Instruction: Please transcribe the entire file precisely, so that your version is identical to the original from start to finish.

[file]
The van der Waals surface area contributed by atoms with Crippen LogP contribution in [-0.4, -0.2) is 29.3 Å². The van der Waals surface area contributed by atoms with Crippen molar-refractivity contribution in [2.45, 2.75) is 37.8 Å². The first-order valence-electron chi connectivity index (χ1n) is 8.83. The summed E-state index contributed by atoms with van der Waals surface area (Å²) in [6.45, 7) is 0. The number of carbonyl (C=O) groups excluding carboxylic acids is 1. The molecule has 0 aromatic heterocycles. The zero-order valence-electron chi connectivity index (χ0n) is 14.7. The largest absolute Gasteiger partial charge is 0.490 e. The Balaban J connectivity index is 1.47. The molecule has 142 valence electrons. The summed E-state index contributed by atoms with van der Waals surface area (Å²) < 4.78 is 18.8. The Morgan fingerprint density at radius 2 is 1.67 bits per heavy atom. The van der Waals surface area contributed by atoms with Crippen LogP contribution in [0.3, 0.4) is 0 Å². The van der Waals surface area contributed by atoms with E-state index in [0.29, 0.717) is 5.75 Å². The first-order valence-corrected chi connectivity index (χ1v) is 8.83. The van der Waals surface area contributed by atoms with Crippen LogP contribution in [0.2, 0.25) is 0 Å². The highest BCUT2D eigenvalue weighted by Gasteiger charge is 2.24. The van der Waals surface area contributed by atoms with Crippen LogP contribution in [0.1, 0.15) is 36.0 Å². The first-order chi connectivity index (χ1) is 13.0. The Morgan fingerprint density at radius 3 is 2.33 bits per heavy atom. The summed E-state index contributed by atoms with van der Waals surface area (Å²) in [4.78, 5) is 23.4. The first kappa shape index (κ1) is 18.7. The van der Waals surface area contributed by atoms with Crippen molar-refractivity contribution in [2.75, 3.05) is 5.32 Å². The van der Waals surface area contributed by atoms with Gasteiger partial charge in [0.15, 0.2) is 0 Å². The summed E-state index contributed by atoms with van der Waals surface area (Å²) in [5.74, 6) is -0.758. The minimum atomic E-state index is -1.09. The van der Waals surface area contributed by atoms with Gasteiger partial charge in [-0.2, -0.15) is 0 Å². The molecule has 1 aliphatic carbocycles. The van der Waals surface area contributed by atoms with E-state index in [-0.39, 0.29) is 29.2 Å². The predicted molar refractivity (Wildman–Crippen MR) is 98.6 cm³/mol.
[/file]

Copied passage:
The van der Waals surface area contributed by atoms with Crippen LogP contribution in [-0.4, -0.2) is 29.3 Å². The van der Waals surface area contributed by atoms with Crippen molar-refractivity contribution in [2.45, 2.75) is 37.8 Å². The first-order valence-electron chi connectivity index (χ1n) is 8.83. The summed E-state index contributed by atoms with van der Waals surface area (Å²) in [6.45, 7) is 0. The number of carbonyl (C=O) groups excluding carboxylic acids is 1. The molecule has 0 aromatic heterocycles. The zero-order valence-electron chi connectivity index (χ0n) is 14.7. The largest absolute Gasteiger partial charge is 0.490 e. The Balaban J connectivity index is 1.47. The molecule has 142 valence electrons. The summed E-state index contributed by atoms with van der Waals surface area (Å²) < 4.78 is 18.8. The Morgan fingerprint density at radius 2 is 1.67 bits per heavy atom. The van der Waals surface area contributed by atoms with Crippen LogP contribution in [0.3, 0.4) is 0 Å². The van der Waals surface area contributed by atoms with E-state index in [0.29, 0.717) is 5.75 Å². The first-order valence-corrected chi connectivity index (χ1v) is 8.83. The van der Waals surface area contributed by atoms with Crippen LogP contribution in [0.2, 0.25) is 0 Å². The highest BCUT2D eigenvalue weighted by Gasteiger charge is 2.24. The van der Waals surface area contributed by atoms with Crippen LogP contribution in [0.1, 0.15) is 36.0 Å². The first-order chi connectivity index (χ1) is 13.0. The Morgan fingerprint density at radius 3 is 2.33 bits per heavy atom. The summed E-state index contributed by atoms with van der Waals surface area (Å²) in [4.78, 5) is 23.4. The first kappa shape index (κ1) is 18.7. The van der Waals surface area contributed by atoms with Crippen molar-refractivity contribution in [2.75, 3.05) is 5.32 Å². The van der Waals surface area contributed by atoms with Gasteiger partial charge in [0.15, 0.2) is 0 Å². The summed E-state index contributed by atoms with van der Waals surface area (Å²) in [5.74, 6) is -0.758. The minimum atomic E-state index is -1.09. The van der Waals surface area contributed by atoms with Gasteiger partial charge in [-0.2, -0.15) is 0 Å². The molecule has 1 aliphatic carbocycles. The van der Waals surface area contributed by atoms with E-state index in [-0.39, 0.29) is 29.2 Å². The predicted molar refractivity (Wildman–Crippen MR) is 98.6 cm³/mol.